IN THE UNITED STATES DISTRICT COURT FOR THE MIDDLE DISTRICT OF PENNSYLVANIA
December 4, 2007
UNITED STATES OF AMERICA, PLAINTIFF
JEFFREY HOLLAND, DEFENDANT
The opinion of the court was delivered by: William W. Caldwell United States District Judge
On October 10, 2002, Defendant, Jeffrey Holland, was convicted and sentenced on narcotics and weapons charges. He has filed a pro se motion alleging that the Court erred in its instructions to the jury during his trial. Specifically, Holland contests the instructions concerning the jury's consideration of the weight of cocaine. Holland has filed his "Motion for Equitable Relief" pursuant to Federal Rule of Civil Procedure 60(b)(6) as well as "Article III of the United States Constitution." (doc. 404).
Upon review of the motion, we conclude that district courts do not have inherent equitable power under the Constitution to revise their judgments at will. We also decide that because the claim attacks the validity of the conviction, the motion is actually a second § 2255 motion which we cannot consider without the Third Circuit's approval.
Holland was convicted and sentenced on three of four counts in a second superceding indictment. The charges included the following: (1) intentionally and knowingly manufacturing, distributing, and possessing with the intent to manufacture and distribute 50 grams or more of cocaine base, and aiding, abetting, counseling, commanding, inducing, and procuring the same in violation of 21 U.S.C. § 841(a)(1) and 18 U.S.C. § 2; (2) intentionally and knowingly using a firearm in furtherance of a drug trafficking crime in violation of 18 U.S.C. § 924(c) and 18 U.S.C. § 2; and (3) conspiracy to manufacture, distribute, and possess with intent to manufacture and distribute 50 grams or more of cocaine base in violation of 21 U.S.C. § 846. United States v. Holland, 75 Fed. Appx. 878, 879-80 (3d Cir. 2003) (nonprecedential). Holland received concurrent life sentences followed by a consecutive term of imprisonment of sixty months as well as supervised release and a fine. Id.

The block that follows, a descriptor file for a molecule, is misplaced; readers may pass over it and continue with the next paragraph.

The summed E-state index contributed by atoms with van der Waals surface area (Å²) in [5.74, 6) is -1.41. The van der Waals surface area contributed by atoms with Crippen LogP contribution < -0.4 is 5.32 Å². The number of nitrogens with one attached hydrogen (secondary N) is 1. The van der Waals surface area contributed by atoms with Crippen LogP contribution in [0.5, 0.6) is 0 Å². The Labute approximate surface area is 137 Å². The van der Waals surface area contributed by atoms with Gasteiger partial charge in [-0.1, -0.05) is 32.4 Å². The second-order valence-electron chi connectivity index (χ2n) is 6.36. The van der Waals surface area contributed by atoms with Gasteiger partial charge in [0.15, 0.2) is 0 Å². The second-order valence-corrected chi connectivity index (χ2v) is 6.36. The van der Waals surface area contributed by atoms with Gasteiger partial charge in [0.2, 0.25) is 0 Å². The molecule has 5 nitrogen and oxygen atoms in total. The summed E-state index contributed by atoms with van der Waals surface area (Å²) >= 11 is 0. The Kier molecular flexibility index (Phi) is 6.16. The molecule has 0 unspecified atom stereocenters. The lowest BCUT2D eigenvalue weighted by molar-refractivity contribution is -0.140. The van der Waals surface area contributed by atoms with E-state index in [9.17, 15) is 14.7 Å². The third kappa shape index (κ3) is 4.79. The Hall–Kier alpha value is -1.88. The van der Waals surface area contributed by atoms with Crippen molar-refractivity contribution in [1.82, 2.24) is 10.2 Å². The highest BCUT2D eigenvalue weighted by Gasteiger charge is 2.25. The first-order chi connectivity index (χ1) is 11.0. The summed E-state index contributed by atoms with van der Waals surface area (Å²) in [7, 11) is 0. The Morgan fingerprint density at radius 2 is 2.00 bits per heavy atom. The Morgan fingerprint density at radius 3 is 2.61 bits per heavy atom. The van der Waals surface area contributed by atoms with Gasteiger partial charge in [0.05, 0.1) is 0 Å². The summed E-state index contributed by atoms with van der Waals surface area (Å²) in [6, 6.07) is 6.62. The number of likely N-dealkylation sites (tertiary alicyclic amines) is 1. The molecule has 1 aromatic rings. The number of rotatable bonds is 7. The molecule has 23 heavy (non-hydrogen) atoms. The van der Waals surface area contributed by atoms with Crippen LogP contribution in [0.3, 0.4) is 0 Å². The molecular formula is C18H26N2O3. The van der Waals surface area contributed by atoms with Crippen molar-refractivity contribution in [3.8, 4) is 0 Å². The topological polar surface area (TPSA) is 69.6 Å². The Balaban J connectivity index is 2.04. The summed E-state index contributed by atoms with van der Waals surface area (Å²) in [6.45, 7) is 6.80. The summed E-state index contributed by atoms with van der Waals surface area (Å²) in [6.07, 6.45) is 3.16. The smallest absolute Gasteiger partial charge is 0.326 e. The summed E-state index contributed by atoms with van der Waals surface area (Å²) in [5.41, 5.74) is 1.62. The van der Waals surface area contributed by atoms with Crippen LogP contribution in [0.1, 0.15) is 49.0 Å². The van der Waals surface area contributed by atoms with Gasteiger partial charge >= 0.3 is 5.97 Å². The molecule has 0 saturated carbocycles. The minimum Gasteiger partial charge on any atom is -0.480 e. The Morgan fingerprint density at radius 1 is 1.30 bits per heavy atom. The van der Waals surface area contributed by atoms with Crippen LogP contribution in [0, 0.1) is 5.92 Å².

The Third Circuit denied Holland's direct appeal. Id. at 882. The Supreme Court denied Holland's petition for writ of certiorari. Holland v. United States, 540 U.S. 1205, 124 S.Ct. 1475, 158 L.Ed.2d 127 (2004).
On February 2, 2005, Holland filed a motion to vacate his sentence pursuant to 28 U.S.C. § 2255. We denied the § 2255 motion. United States v. Holland, No. CR-01-195, 2005 WL 1229733 (M.D. Pa. May 24, 2005). On October 6, 2005, the Third Circuit denied Holland's request for a certificate of appealability.
In January 2007, Holland filed a pro se document entitled "Blakely Applies Retroactively," which we treated as an apparent attempt to file a motion litigating a challenge to his sentence under Blakely v. Washington, 542 U.S. 296, 124 S.Ct. 2531, 159 L.Ed.2d 403 (2004). In February 2007, we denied the motion, advising Holland that the claim had to be brought in a § 2255 motion and that he had to obtain permission from the court of appeals to file a second § 2255 motion.
Holland then filed the instant motion.
We will first address the merits of the motion as it has been brought under Federal Rule of Civil Procedure 60(b)(6) and then address the constitutional basis of the motion.
A federal defendant must seek the permission of the court of appeals before he can file a second or successive § 2255 motion. 28 U.S.C. § 2255 ¶ 8. Further, such a motion must be based on newly discovered evidence or a new rule of constitutional law that was previously unavailable and made retroactive by the Supreme Court to cases on collateral review. Id. ¶ 8(1),(2). Rule 60(b) authorizes a party to file a motion for relief from a final judgment or order pursuant to five specific categories.*fn1 Subsection (6), the provision Holland invokes here, is the catchall provision, and allows relief from a judgment for "any other reason justifying" it. Fed. R. Civ. P. 60(b)(6).